Thursday, August 11, 2011

Governor intervenes in hospital merger; sterilizations to be permitted

University Hospital has a “public mission” to provide a full range of health care and that mission must continue even if it merges with a Catholic health system that forbids certain reproductive services, Gov. Steve Beshear said Wednesday.

Beshear’s comments came after a closed-door meeting at the Capitol with Louisville and state officials and representatives of three hospital systems planning the controversial merger: University, Jewish Hospital & St. Mary’s HealthCare, and Lexington-based St. Joseph Health System, owned by Denver-based Catholic Health Initiatives.

Though officials shared few specifics, CHI representatives said more details will be released in the next few days about how the new entity will ensure that its patients can get reproductive care, such as sterilizations, that’s not allowed under Catholic health directives.

“We had good meeting,” Beshear said. “We public officials have concerns about the public mission of U of L Hospital. … Overall, what we want to make sure of is the public mission of U of L Hospital remains the same.”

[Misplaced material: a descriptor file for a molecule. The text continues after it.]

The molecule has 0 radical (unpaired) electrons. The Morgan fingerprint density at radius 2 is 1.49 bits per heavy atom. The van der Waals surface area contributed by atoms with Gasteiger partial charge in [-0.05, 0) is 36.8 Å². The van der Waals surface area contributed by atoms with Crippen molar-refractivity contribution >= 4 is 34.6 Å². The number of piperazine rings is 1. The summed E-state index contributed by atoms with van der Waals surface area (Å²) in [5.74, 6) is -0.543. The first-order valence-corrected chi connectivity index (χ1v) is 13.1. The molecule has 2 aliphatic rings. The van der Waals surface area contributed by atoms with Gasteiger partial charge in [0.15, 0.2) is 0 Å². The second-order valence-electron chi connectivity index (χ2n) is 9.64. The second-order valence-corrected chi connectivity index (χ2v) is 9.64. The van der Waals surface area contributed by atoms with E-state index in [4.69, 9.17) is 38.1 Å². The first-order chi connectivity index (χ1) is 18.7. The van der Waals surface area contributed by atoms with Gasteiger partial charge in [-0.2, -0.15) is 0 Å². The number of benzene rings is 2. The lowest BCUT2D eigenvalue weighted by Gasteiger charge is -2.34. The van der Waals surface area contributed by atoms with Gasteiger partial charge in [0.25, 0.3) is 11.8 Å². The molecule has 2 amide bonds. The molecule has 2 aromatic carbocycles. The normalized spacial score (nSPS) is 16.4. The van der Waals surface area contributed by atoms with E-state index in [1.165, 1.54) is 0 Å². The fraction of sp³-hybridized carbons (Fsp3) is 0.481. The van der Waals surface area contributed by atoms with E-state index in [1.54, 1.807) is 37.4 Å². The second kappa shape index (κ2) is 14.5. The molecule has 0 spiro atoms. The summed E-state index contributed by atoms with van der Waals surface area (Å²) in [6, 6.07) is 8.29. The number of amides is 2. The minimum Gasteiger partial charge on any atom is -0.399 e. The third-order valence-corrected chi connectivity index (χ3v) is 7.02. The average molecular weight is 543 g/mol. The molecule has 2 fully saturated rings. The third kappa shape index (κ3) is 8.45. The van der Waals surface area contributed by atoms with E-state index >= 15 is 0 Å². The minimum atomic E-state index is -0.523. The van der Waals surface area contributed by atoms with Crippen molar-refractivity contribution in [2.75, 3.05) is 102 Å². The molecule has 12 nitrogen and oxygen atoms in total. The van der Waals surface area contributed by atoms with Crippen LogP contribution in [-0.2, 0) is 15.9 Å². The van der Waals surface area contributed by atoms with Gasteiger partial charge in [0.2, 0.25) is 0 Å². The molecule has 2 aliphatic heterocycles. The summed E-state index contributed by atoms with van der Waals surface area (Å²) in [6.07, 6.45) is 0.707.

Beshear said “it’s too early” to make any decisions on the merger, which must be approved by his office in order to go forward.

The merger would also need approval of the Federal Trade Commission, which state Attorney General Jack Conway said Wednesday had asked his office to comment. Since the attorney general’s consent for the merger isn’t required in Kentucky, the FTC is seeking his input as part of their review, said Conway spokeswoman Allison Martin.

The FTC is looking at several issues, including the effect on competition, what happens to state assets if the merger takes place, and how services continue so consumers are protected, she said.

University Hospital’s building and land are owned by the state for the benefit of U of L, and it is managed by University Medical Center Inc., a private, nonprofit corporation. The hospital received $61 million from the state and $7 million from the city last year for indigent care.

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